CBS Detroit – The Michigan Supreme Court ruled Friday Governor Whitmer had no authority past April 30 to enforce her executive orders. Now she is requesting Michigan’s high court to clarify their opinion.
In an article by the Detroit Free Press, the Governor is asking the decision to be delayed into taking effect until October 30. In a motion filed to the court, Michigan Department of Health and Human Services director Robert Gordon wrote, “The matter demands immediate consideration to enable an orderly transition to manage this ongoing crisis,”.
In a statement Whitmer wrote a transition period is necessary “to protect 830,000 Michigan workers and families who are depending on unemployment benefits to pay their bills and put food on the table and to protect Michiganders everywhere who are counting on their leaders to protect them,”. While she did say she disagrees with the ruling, she is willing to reach across to Republicans in the legislature to “find common ground to slow the spread of the virus and rebuild our economy.”
For now, there is some uncertainty on how the Michigan Supreme Court decision will affect the state. The Detroit News reported yesterday that Michigan Attorney General Dana Nessel will no longer enforce the Governor’s executive orders. Meaning the AG’s office won’t pursue criminal proceedings for those who violate the orders. Bob Stevenson who is executive director of The Michigan Chiefs of Police Association told the Detroit News, “If the attorney general says it’s over, then it’s over,”. However, the Governor’s office says they have 21 to 28 days to request a hearing, and that period gives them time to keep the orders in effect for a transition.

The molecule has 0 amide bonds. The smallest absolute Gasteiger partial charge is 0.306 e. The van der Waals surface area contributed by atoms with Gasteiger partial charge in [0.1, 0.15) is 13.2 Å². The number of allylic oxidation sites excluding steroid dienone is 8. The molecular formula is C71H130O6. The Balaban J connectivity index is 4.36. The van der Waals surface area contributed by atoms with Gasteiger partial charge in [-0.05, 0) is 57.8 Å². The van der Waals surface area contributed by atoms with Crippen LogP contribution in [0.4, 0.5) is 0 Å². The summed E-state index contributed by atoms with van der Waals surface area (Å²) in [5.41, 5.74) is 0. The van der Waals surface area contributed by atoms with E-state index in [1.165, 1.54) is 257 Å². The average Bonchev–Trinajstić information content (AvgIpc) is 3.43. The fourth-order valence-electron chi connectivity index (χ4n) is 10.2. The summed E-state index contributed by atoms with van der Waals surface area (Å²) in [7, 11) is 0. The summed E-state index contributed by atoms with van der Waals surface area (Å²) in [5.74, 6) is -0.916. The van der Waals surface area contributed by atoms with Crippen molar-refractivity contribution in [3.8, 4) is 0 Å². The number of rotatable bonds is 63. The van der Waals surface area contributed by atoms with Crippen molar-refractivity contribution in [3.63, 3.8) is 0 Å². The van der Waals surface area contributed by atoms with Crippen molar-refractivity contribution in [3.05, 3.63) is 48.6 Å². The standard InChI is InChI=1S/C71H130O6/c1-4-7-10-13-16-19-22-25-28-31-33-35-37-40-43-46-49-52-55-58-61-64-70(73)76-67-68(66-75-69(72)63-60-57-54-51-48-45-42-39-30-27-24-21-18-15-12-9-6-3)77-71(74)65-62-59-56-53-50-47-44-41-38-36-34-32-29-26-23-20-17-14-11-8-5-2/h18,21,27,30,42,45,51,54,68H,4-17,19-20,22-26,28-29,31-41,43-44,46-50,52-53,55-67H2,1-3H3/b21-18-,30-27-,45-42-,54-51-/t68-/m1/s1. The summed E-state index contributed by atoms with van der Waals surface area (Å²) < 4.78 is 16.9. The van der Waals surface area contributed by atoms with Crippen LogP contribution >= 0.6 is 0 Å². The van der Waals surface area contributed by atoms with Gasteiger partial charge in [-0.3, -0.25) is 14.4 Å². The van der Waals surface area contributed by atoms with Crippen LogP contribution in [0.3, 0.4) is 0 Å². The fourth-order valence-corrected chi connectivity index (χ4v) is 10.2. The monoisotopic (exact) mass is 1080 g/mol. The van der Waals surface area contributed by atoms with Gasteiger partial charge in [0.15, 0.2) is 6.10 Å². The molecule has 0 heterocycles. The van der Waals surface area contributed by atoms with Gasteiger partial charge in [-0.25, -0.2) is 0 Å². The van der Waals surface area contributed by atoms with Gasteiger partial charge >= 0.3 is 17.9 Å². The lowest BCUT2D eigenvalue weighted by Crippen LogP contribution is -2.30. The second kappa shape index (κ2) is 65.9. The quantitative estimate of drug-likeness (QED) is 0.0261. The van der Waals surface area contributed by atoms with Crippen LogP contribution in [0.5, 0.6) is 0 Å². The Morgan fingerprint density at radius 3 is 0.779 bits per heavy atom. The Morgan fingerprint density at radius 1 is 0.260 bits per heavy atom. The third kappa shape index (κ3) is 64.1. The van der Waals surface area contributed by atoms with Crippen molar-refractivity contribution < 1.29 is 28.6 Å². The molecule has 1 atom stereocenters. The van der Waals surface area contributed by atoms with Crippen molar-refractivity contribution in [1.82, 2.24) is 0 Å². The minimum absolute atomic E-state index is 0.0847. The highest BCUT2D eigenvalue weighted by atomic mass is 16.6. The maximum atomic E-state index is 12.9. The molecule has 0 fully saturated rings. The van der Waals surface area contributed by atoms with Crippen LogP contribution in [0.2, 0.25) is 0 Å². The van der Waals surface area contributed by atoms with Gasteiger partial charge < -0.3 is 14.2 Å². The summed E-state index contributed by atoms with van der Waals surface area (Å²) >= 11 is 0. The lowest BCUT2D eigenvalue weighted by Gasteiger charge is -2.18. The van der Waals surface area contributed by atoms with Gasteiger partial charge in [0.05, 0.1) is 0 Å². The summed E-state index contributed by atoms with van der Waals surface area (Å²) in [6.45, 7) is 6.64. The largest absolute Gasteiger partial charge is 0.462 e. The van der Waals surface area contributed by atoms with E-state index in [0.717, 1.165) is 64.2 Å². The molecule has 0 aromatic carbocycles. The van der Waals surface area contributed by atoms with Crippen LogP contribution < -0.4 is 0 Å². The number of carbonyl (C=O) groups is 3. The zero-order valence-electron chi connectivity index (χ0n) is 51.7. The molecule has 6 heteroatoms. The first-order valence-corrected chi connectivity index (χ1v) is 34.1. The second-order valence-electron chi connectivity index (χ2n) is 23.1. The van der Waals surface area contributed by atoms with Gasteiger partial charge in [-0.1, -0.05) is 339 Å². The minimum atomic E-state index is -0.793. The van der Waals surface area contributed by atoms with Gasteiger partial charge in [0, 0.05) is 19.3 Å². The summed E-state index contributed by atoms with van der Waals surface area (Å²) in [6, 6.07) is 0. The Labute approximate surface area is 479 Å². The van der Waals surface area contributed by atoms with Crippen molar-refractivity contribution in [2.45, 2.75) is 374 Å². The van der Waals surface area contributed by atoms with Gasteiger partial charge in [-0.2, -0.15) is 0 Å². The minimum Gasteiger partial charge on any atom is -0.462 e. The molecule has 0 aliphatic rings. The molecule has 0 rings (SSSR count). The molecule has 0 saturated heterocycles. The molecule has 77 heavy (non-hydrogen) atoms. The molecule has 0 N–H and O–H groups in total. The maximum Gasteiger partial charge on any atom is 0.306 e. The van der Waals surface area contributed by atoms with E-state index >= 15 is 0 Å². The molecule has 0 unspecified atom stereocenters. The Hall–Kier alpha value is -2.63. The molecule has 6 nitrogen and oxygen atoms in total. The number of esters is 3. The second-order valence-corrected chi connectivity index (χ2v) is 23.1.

Attorney Katherine Henry who argued the landmark case for the plaintiff’s side did an interview on Fox 2’s “Let It Rip Weekend” saying Michigan residents can burn their masks. According to Newsweek, Henry said the court’s decision on Friday was immediate that day. Telling people they can burn their masks, open up their church services, and concluding “All of those executive orders, based on COVID-19 circumstances, from 2020, they’re out, they’re gone, they’re done.” Henry also said Michigan’s law is clear that when filing for a motion for reconsideration does not stay a court’s decision while a motion is up for reconsideration.
Merlo Construction was recently hit with violations from MIOSHA for not providing enough COVID-19 protections to its employees. An article by Hometown Life said they were fined $5,600 after a MIOSHA inspection at a Livonia job site in July. MIOSHA claims employees were not taking protections to protect each other and communities from COVID-19. Merlo’s operations manager, Brian Misaras said he does not agree with the facts of the citation and plans on appealing it. MIOSHA said in a statement to Hometown Life that the Michigan Supreme Court ruling does not affect their ability to conduct workplace investigations related to COVID-19. Writing in a statement, “MIOSHA’s authority to conduct investigations and enforce workplace safety protections arises from statute because the state legislature has tasked MIOSHA with ensuring that employees are provided safe work environments that are free of recognized hazards. The recent Supreme Court decision does not change that,” wrote Sean Egan, Michigan’s director of COVID-19 workplace safety. Further saying MIOSHA’s authority comes from its “statutorily supported general duty clause”.
On Saturday, Oakland County’s Public Health Division issued Emergency Order 2020-12, that is requiring Oakland County residents to wear face coverings in any indoor public space and when outdoors and six-foot social distancing requirements cannot be met. Which includes all K-12 students in schools. When asked about Oakland County’s new mask order, Henry said she plans to take orders like this done under Michigan’s health code to court calling it “unconstitutional”. Katherine Henry is the founder of Restore Freedom Initiative.
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